This short sentence chosen is taken from Surat al-‘Ankabut 29:46:
ولا تجٰدلوا أهل الكتٰب إلّا بالّتي هي أحسن إلّا الّذين ظلموا منهم وقولوا امنّا بالّذي أنزل إلينا وأنزل إليكم وإلٰهنا وإلٰهكم وٰحد ونحن له مسلمون
And say, “We believe in what has been revealed to us and what was revealed to you. Our God and your God is One. And to Him we submit.”
Having covered a whole range of calligraphic types of Kufi, I wanted to also feature constructed styles. Square Kufi was obvious but overused, whereas its more challenging relative is hardly ever seen. There isn’t even really an English term to refer to it (“rectangular” Kufi is rather lame); I think banna’i or masonry script fits best because it requires bricks or materials emulating bricks. This style typically fills a very large surface and is written at a 45º angle, due to the way bricks have to be arranged. Here’s a spectacular example, the facade of the Khoja Ahmed Yasawi mausoleum in Khazakhstan:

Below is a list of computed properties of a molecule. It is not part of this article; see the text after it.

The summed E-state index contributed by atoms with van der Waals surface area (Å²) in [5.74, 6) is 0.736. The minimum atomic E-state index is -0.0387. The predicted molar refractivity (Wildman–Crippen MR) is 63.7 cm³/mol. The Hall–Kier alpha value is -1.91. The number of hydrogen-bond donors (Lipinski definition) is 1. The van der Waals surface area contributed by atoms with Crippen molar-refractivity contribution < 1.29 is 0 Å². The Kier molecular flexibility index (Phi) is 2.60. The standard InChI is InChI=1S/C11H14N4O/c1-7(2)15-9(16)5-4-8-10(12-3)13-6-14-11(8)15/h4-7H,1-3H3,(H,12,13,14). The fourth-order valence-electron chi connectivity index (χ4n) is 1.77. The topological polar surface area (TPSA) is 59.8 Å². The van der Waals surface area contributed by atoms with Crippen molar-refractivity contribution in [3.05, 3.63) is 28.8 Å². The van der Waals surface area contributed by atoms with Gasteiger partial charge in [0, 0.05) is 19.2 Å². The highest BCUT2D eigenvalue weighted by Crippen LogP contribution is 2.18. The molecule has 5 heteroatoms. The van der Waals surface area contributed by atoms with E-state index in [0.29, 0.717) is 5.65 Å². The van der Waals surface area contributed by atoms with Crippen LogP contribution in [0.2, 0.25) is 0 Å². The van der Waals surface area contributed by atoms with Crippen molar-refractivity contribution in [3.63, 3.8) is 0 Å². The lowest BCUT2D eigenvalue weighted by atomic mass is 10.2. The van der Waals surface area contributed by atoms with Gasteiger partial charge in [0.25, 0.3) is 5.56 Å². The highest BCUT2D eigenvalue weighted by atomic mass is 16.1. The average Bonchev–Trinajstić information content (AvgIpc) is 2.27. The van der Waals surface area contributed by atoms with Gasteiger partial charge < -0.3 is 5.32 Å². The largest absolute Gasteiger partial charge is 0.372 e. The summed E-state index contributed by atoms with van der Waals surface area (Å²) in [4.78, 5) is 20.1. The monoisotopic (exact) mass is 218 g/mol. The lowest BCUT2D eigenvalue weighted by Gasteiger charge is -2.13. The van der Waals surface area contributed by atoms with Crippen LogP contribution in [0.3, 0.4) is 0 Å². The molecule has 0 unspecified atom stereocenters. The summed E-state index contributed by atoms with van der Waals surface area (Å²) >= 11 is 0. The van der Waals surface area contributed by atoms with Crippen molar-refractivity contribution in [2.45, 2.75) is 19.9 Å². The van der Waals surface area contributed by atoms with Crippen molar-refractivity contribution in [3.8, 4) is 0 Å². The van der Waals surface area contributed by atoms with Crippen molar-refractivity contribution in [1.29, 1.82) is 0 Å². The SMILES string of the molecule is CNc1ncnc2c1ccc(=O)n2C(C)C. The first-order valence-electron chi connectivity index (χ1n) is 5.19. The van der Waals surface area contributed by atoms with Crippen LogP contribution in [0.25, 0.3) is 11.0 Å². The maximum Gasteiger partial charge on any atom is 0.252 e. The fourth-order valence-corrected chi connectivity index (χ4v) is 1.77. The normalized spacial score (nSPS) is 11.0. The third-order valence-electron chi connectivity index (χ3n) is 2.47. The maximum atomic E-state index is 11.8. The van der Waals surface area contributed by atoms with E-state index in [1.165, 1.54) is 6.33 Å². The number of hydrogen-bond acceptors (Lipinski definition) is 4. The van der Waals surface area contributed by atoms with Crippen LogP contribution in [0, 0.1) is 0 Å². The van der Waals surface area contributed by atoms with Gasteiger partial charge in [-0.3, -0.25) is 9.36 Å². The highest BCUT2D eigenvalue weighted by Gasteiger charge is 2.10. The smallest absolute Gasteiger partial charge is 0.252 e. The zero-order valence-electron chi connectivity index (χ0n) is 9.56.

To introduce some dimension and evoke the architectural connection whiel giving it a little contemporary twist, I designed a fully-filled surface made up of three levels of colour, stacking down instead of up (the white is at the bottom and dark blue at the top).
Laser cutting allowed me to cut thick layers of card with the perfect accuracy that was absolutely needed here. Everything was painted by hand then assembled, like a particularly elaborate puzzle. A few touches of gold set off the matte blues, which hark back to the original ceramic glazes rather than to manuscript colours.